The same "proving" and checking for "doneness", steps are followed as for simple soap making, without "graining" adding salt.

POURING &"SETTING" (Information 4)
Before starting to make soap you will need to have made some shaped-moulds for the melted soap to "set" and harden in.
You can either have one large block, or many small moulds. A plastic bucket, wet wooden troughs, or small greased wooden moulds can be used. 

SPLITTING (Information 5)
When hardened, the soap is "broken out" of the moulds, and if necessary "split" down to useful sizes with a wire or fine cord. (.) Either wear rubber gloves, or put lots of grease on your hands while handling the "green" soap.

DRYING (Information 6)
After all this the soap should not be used until it has been aired for about one month or so It should be stacked so that air can get around it, but without sunlight or water being able to get near it.
After it has "dried", you can polish it with a clean cloth if you wish. 

As shown in the chart above, the methods given here can make one of three kinds of soap:
Soft liquid soap
Hard clothes washing soap ("laundry soap")
Hard soap for washing people ("toilet" soap). 

It depends on the quality of the things used to make soap, and how far the method is followed, as to which kind of soap ends up being made. 

Three large cast iron or stainless steel pots are needed the largest pot has to be twice the size of the next biggest one.
In one of the smaller pots melt the amount of fat that you want to use, over a hot fire. In the other of the smaller pots heat lye water. To give you an idea of how much lye water you will need overall, twelve pounds of clean rendered beef tallow (4.4 kg or -13 pints or nearly thirty cups of melted tallow) needs about 20 gallons of lye water (96 litre =160 pints) to completely make soap. 

You will not use all of this up at once. Approx one pint of melted grease reacts with about 12 pints lye water (at egg floating strength). Many things can upset this balance. That is what the "proving" methods help to sort out. (If you are going to "re-work" and add oils or fats at the end of the method, you will have to allow for about a 1/5th more lye water for that as well.)

When melting the grease, put half an inch (1cm) of water to stop it burning in the pot at the start. When ready, put the big Pot on the fire and spoon into it one fourth (¼) of the melted grease. On big jobs, another person should pour in one quarter (¼) of the hot lye water, while the first person stirs the mixture with a wooden stirrer. Continue to add lye and grease, one person after the other, while stirring very well. Keep heating the mixture. The liquid will become stringy and muddy-looking. Continue to add lye water until the mixture looks quite clear, and not so muddy.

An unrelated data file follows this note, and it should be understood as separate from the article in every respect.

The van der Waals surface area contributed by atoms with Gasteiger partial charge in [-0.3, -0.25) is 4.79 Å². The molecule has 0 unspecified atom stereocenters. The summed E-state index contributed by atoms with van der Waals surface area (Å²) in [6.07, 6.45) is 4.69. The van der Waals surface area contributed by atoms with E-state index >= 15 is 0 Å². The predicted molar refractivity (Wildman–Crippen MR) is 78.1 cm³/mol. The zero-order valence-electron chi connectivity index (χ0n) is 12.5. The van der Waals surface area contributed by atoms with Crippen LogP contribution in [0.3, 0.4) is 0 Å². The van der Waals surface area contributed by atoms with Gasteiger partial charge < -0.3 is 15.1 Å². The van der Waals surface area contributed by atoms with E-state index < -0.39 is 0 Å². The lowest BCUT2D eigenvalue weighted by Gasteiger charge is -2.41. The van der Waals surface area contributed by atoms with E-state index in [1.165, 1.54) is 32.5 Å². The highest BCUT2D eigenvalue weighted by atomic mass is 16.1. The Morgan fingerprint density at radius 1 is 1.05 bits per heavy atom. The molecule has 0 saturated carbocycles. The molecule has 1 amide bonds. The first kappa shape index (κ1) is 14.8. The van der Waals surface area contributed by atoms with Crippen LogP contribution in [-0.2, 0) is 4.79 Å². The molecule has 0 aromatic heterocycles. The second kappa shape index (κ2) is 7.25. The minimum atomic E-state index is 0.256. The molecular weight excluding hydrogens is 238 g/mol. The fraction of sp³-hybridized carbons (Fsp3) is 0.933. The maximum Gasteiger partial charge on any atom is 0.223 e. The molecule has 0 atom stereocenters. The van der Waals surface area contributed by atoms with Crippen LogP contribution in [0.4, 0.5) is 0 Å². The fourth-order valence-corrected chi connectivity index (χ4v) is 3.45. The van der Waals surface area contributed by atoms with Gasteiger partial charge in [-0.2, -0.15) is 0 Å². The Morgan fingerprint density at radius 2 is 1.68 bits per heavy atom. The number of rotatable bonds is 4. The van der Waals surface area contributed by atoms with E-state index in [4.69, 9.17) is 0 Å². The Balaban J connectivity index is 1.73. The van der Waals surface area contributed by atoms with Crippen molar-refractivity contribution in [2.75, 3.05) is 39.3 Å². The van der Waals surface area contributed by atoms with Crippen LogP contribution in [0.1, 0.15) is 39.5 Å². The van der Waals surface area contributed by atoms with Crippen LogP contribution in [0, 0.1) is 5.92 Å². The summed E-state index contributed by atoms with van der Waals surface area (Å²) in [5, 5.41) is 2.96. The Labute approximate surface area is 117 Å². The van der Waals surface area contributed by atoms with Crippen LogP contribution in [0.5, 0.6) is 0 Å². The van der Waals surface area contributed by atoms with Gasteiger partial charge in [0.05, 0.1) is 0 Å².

If a thick scum of grease forms on top, more lye is needed. If the soap mixture does not thicken, and no scum appears, more grease is needed. 

If there is a strong thin white streak against brown, then more lye is needed.
Some mixture dropped on a smooth glass or China plate, will not split up in to oil and water, but will stay the same. If this does not happen, keep stirring for some time if it has -then add more lye until all the fats or oil disappears.
The mixture should eventually look like cream or light caramel or light brown rice.
Now the mixture is tested by a method called "proving". 

There are three methods for "proving" given here. Although only one needs to be used, using them all is a good idea when making soap for the first few times. 

Proving Method A
Take a clean knife. Lift some soap from the pot on the knife and hold it over a cold plate. If the soap turns whitish and falls from the knife in short pieces, there is too much lye - add more grease (or oil if you are reworking the "green" soap).
If the soap falls from the knife in long ropy pieces, it needs more lye.
The soap is said to be ok, "When it stands transparent (almost clear) on the knife, neither too white nor too ropy". 

Proving Method B
Take a one inch by one inch (approx 2 x 3 cm) bit of the soap mixture out of the boiling pot, and put on a glass or "fired clay" plate (China plate).
If it cools transparent with whitish streaks and specks it is "done".
If it is grey and weak-looking or has a grey bit around the outside, it needs more lye.
If there is a grey skin over it, more fat needs to be added 

Proving Method C
This method is known as the "ribbon test". It is very useful towards the end of boiling.
Take two teaspoons of mixture out of the pot and cool it on a plate.
When cooled, take some of the soap off the plate, and press between the thumb and forefinger. The soap should come out from between your fingers looking like shiny ribbons with dull (opaque) ends, and be clear when held up to the light.